One Hundred Thirty One: 2300.7km

No frostbite from last night. And that potato chips/Snickers bars combo did wonders for my body heat, not too long after I wolfed them down.

God had mercy on us.

We were woken by sunlight: enough of it for us to stretch out and keep our bones warm, while our tents dried and coffee brewed.

That momentary slice of heavenly light was only that, though: momentary.

The day turned grey, quickly.

The smudges and speckles you might be able to make out amongst the skeletal trees are snowflakes. The cold started seeping back in.

As we continued our trek down from the mountaintop, our surroundings got greener, but snow turned to sleet.

The bottom of that the valley into which we were heading is cut across by a highway, which, rumours had it, includes a rest area with toilet blocks one could shelter from a storm in.

The sleet was unrelenting.

I kept my smile big and danced my way down in time with Xavier Rudd beats, but I was dreaming of tights to cover my bare legs and a long sleeve top to be able to wear during the day. I wondered how Nemo was doing in his sandals – yes, SANDALS!, and I hoped that 2Beers was thinking something similar… That maybe they wouldn’t mind bunkering down in the toilet block for the night, or even hitching to town from the highway for a dry night and warm sleep. Anything to escape this weather again.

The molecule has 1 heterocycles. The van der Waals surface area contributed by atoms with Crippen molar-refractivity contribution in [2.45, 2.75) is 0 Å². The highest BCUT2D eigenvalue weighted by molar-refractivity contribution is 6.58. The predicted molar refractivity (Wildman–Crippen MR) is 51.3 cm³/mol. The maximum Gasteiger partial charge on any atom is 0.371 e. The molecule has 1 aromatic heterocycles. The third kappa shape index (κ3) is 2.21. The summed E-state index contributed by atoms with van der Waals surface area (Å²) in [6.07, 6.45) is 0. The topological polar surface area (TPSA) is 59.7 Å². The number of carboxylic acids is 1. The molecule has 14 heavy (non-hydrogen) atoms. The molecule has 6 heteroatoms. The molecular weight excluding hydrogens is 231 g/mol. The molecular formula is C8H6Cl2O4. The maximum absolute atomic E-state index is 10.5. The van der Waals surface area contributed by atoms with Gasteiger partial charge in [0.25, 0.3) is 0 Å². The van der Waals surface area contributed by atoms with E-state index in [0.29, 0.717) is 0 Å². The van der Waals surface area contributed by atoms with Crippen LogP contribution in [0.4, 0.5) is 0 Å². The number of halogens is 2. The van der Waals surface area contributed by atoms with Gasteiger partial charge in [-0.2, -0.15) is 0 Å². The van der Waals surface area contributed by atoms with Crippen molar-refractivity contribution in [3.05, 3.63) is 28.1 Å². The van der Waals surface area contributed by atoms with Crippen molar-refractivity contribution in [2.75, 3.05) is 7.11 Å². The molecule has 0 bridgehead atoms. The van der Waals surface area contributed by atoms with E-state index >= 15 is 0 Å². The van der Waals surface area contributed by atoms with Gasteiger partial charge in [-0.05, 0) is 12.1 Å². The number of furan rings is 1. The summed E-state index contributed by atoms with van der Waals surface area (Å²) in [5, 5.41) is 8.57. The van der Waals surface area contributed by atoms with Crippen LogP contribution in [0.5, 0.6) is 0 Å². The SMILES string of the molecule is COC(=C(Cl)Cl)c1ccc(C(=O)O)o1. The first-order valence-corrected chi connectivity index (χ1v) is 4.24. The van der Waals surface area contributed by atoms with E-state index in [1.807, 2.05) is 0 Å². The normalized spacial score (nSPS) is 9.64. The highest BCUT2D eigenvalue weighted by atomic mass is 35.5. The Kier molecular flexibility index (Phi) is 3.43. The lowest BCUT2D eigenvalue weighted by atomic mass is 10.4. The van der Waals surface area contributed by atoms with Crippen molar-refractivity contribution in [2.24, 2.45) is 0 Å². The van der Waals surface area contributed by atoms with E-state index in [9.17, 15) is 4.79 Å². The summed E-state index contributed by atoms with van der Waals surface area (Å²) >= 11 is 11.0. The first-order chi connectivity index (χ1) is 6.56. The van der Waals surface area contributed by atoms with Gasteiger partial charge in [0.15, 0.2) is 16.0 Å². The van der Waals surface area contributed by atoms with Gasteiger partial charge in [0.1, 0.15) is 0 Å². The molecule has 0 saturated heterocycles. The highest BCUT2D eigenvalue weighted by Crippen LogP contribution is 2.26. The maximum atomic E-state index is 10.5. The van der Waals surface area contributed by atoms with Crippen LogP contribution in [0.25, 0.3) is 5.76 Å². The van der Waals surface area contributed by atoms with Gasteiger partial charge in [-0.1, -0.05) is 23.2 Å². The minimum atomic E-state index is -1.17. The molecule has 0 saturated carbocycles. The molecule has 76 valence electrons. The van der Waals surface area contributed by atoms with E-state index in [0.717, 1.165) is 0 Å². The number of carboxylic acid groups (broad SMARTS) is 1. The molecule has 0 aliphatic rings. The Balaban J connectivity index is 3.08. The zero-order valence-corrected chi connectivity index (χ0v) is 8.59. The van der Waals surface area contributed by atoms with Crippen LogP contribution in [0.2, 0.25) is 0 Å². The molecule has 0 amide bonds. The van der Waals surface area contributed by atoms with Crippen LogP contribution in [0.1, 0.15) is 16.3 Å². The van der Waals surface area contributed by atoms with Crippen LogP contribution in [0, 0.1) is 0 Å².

I reached the highway cold and wet, but in mostly good spirits.

And the rumours proved to be true: there were toilet blocks. Which was where I found my two fellow hikers. Except I couldn’t join them in there. Wouldn’t. I was too busy dry retching as soon as I opened the door and the stench of it wafted toward me.

I can confirm ripped toilet paper scattered on the ground.
I can confirm no flushing toilet – these were ‘long drops’, as my father would say.
I cannot confirm what the stains and puddles were on the ground. Neither could the others, which was why Nemo put his groundsheet down before pulling out every layer of clothing he owned, his sleeping bag, and his cold leftover mac and cheese. Me, personally, I would have burnt that groundsheet directly after laying it on the floor here.

I couldn’t even bring myself to huddle in there with them.

I believe this is the truly what is meant by ‘hiker trash’:

The shame of it is all over 2Beers’ face. Nemo was already resigned to his fate.

There was no need for convincing these two to head to town; they were definitely absolutely on the same page as I.

Which brings us here:

All credit for the smudge effect you see here goes to relentless Washington rain.

Soaked.

Drenched.

Couldhavejustjumpedintoabath wet.

(An ice bath).

BUT!

Our newest trail angel, Lisa, picked our sorry selves up from the side of the road, loaded us into her truck and pumped the air on it’s hottest setting. She’s taking us the entire way to Yakima – WHICH IS 100 KILOMETRES AWAYAND SHE’LL BRING US BACK TO THE TRAIL TOMORROW!

While there is a teensy roadhouse we could spend the night in a lot closer, there is no chance for Nemo to buy shoes or me to buy tights or any of us to buy margaritas, for that matter. I think we all deserve one.

God really did have mercy on us today.

And a laugh.

Yakima, we’re coming for you!

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